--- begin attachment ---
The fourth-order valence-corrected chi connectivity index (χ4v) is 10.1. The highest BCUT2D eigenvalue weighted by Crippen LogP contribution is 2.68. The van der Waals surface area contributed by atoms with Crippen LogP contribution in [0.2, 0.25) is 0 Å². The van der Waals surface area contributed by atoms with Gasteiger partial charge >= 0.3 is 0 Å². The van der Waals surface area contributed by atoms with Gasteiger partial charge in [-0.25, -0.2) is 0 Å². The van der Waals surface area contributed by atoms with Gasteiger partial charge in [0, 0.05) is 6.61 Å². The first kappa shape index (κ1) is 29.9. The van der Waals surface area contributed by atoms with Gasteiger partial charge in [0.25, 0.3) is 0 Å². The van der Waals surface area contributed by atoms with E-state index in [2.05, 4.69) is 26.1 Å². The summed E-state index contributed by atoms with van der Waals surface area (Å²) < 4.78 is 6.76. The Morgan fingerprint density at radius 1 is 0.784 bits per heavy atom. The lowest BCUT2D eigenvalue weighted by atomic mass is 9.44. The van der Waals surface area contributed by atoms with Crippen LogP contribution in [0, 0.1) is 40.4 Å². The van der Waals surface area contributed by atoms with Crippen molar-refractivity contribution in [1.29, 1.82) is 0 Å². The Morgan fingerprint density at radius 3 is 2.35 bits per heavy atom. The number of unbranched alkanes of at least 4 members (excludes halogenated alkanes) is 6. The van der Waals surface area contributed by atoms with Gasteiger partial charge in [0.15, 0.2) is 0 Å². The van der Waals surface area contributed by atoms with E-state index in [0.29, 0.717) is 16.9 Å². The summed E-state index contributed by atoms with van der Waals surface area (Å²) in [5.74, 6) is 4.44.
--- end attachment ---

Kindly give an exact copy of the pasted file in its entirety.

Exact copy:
The fourth-order valence-corrected chi connectivity index (χ4v) is 10.1. The highest BCUT2D eigenvalue weighted by Crippen LogP contribution is 2.68. The van der Waals surface area contributed by atoms with Crippen LogP contribution in [0.2, 0.25) is 0 Å². The van der Waals surface area contributed by atoms with Gasteiger partial charge >= 0.3 is 0 Å². The van der Waals surface area contributed by atoms with Gasteiger partial charge in [-0.25, -0.2) is 0 Å². The van der Waals surface area contributed by atoms with Gasteiger partial charge in [0, 0.05) is 6.61 Å². The first kappa shape index (κ1) is 29.9. The van der Waals surface area contributed by atoms with Gasteiger partial charge in [0.25, 0.3) is 0 Å². The van der Waals surface area contributed by atoms with E-state index in [2.05, 4.69) is 26.1 Å². The summed E-state index contributed by atoms with van der Waals surface area (Å²) < 4.78 is 6.76. The Morgan fingerprint density at radius 1 is 0.784 bits per heavy atom. The lowest BCUT2D eigenvalue weighted by atomic mass is 9.44. The van der Waals surface area contributed by atoms with Crippen LogP contribution in [0, 0.1) is 40.4 Å². The van der Waals surface area contributed by atoms with Crippen molar-refractivity contribution in [1.29, 1.82) is 0 Å². The Morgan fingerprint density at radius 3 is 2.35 bits per heavy atom. The number of unbranched alkanes of at least 4 members (excludes halogenated alkanes) is 6. The van der Waals surface area contributed by atoms with Gasteiger partial charge in [0.15, 0.2) is 0 Å². The van der Waals surface area contributed by atoms with E-state index in [0.29, 0.717) is 16.9 Å². The summed E-state index contributed by atoms with van der Waals surface area (Å²) in [5.74, 6) is 4.44.